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  • Writer's pictureStephen Postier

Tax Rate Increase?

I am writing this letter to address the York City Council and Mayor, as the chairman of the York County Republican Party. While the city council is technically a nonpartisan body, all currently elected representatives are registered Republicans. The big issue that is currently in the news for the city of York, is the budget, if there is a problem, and if so, how did we get here and how can we fix it? According to the Nebraska Republican Party Platform, “Government should make a dedicated effort to raise and use tax monies fairly, and public participation in every aspect of the budget process be strongly encouraged and facilitated.” The platform also states elected officials will work to “reduce property, sales and income tax and to reduce the size of government when appropriate or necessary.”

I wanted to make this clear before I address the current issues at hand. While there has been an effort to have open public budget meetings lately, there has also been an effort to limit the opportunities for the public to comment on the budget/process. I would encourage the city council and mayor to have more opportunities for the citizens you represent to express themselves publicly.

Another major concern is the talk about raising taxes/fees. Over the past few years many fees and taxes have been increased or added; water, wastewater, occupancy, sales tax, landfill fees, and probably some others I’m missing. In addition, you are now looking at increasing more of those taxes and fees; property tax, water, wastewater, occupancy and possibly others. At the same time you are raising taxes on the citizens, you are also proposing cutting services and jobs.

As a Republican I am in favor of operating the government efficiently, and ultimately having a balanced budget each year. An efficient government does not mean we need to cut every single expense possible. There is a place for limited taxation, and for limited government, so our society runs smoothly. There may be areas of our city government that need cut, there may be taxes/fees that need to be temporarily raised, but what is currently going on seems to be more of a knee jerk reaction to a recently discovered “budget crisis.” I believe that a solution can be found that doesn’t include “taxing everything we can” and “cutting everything we can.” It was barely a month ago that the administration “discovered” this issue, added on top of a pressing need to get a budget done for 2018-2019. About half of the city council, the mayor, the city administrator and the city treasurer, are all relatively new to their positions. Making these types of drastic changes for the city’s budget, that probably isn’t fully understood by most council members/mayor, could have lasting unintended consequences.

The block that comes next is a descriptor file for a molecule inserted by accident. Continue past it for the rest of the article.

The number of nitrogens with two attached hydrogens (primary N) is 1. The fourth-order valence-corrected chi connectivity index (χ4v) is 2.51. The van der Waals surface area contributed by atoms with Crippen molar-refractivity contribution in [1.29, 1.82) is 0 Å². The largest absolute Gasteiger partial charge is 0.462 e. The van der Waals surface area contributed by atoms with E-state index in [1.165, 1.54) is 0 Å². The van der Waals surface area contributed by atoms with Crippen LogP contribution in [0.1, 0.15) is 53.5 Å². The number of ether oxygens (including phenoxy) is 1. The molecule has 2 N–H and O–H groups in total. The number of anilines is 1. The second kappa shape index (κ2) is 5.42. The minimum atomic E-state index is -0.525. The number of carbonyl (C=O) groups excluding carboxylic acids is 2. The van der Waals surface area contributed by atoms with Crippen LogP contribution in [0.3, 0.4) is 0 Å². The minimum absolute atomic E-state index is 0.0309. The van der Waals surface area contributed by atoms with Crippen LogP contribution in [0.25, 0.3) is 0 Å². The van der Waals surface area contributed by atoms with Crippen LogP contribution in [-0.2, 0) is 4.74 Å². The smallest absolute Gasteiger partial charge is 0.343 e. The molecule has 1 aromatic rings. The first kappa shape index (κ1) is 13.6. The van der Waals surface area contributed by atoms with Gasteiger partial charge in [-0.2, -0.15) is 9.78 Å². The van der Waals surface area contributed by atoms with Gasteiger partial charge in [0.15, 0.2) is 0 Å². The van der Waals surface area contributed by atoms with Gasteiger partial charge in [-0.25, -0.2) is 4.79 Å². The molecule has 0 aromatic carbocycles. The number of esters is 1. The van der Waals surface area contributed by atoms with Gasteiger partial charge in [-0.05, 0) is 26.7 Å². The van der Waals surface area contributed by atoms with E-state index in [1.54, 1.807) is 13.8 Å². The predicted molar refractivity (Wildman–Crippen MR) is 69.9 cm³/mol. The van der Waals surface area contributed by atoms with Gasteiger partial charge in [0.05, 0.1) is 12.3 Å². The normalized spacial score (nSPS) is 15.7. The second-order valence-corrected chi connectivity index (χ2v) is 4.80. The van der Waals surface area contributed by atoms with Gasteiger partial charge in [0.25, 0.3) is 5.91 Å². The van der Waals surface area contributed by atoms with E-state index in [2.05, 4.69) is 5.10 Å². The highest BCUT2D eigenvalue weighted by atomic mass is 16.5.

Once a tax is added, it is rarely, if ever removed. I caution the council to keep that in mind as they move forward. Rather than cramming these decisions into a month, let’s give everyone involved a chance to study the issues, study the solutions, and prepare for the changes to come. If large budget items for departments are going to be cut, if employees are going to lose their jobs, if massive tax increases are going to be assessed to the public, let’s give everyone a year or two to prepare. The city has plenty of money to operate into the near future as is, if they choose. We are not broke. As of the last audit, September 30th 2017, the governmental side of the city had $4.7M available in unrestricted funds, $10.6M across the city as a whole. We may have a budget crisis, and if that’s true, let’s focus on finding actual solutions rather than just blindly raising taxes. Together, as a community, we can continue to make York a great place to call home.


Stephen Postier, Chairman

York County Republican Party

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